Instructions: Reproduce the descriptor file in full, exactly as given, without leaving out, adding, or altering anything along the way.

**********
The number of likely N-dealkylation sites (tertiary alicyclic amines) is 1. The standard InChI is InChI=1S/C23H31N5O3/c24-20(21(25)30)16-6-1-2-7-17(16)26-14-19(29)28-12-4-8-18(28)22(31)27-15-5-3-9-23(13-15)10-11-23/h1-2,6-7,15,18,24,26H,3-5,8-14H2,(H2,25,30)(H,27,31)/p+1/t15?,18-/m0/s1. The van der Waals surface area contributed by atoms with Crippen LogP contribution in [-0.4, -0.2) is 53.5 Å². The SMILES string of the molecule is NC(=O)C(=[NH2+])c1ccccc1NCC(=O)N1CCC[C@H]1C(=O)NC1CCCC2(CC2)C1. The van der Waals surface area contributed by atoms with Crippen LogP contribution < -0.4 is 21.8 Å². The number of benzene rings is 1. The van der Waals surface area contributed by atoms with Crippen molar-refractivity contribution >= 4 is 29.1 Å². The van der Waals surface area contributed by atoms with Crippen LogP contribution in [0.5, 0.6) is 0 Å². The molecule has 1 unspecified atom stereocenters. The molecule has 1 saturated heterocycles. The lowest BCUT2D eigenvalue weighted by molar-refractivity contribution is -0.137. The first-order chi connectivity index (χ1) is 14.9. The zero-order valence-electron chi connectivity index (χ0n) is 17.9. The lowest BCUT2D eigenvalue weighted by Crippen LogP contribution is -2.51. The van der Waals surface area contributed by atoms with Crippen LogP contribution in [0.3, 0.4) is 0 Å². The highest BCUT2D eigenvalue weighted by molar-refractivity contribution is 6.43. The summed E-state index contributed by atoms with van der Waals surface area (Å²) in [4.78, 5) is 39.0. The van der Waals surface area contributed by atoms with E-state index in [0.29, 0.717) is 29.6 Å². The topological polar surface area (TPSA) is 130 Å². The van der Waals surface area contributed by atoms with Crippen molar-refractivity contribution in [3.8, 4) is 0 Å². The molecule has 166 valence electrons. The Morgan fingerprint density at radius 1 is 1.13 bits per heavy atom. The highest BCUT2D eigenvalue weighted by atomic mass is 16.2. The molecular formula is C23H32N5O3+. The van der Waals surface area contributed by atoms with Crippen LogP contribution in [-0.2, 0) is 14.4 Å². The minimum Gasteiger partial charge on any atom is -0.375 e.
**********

The number of likely N-dealkylation sites (tertiary alicyclic amines) is 1. The standard InChI is InChI=1S/C23H31N5O3/c24-20(21(25)30)16-6-1-2-7-17(16)26-14-19(29)28-12-4-8-18(28)22(31)27-15-5-3-9-23(13-15)10-11-23/h1-2,6-7,15,18,24,26H,3-5,8-14H2,(H2,25,30)(H,27,31)/p+1/t15?,18-/m0/s1. The van der Waals surface area contributed by atoms with Crippen LogP contribution in [-0.4, -0.2) is 53.5 Å². The SMILES string of the molecule is NC(=O)C(=[NH2+])c1ccccc1NCC(=O)N1CCC[C@H]1C(=O)NC1CCCC2(CC2)C1. The van der Waals surface area contributed by atoms with Crippen LogP contribution < -0.4 is 21.8 Å². The number of benzene rings is 1. The van der Waals surface area contributed by atoms with Crippen molar-refractivity contribution >= 4 is 29.1 Å². The van der Waals surface area contributed by atoms with Crippen LogP contribution in [0.5, 0.6) is 0 Å². The molecule has 1 unspecified atom stereocenters. The molecule has 1 saturated heterocycles. The lowest BCUT2D eigenvalue weighted by molar-refractivity contribution is -0.137. The first-order chi connectivity index (χ1) is 14.9. The zero-order valence-electron chi connectivity index (χ0n) is 17.9. The lowest BCUT2D eigenvalue weighted by Crippen LogP contribution is -2.51. The van der Waals surface area contributed by atoms with Crippen LogP contribution in [0.3, 0.4) is 0 Å². The highest BCUT2D eigenvalue weighted by molar-refractivity contribution is 6.43. The summed E-state index contributed by atoms with van der Waals surface area (Å²) in [4.78, 5) is 39.0. The van der Waals surface area contributed by atoms with E-state index in [0.29, 0.717) is 29.6 Å². The topological polar surface area (TPSA) is 130 Å². The van der Waals surface area contributed by atoms with Crippen molar-refractivity contribution in [3.8, 4) is 0 Å². The molecule has 166 valence electrons. The Morgan fingerprint density at radius 1 is 1.13 bits per heavy atom. The highest BCUT2D eigenvalue weighted by atomic mass is 16.2. The molecular formula is C23H32N5O3+. The van der Waals surface area contributed by atoms with Crippen LogP contribution in [-0.2, 0) is 14.4 Å². The minimum Gasteiger partial charge on any atom is -0.375 e.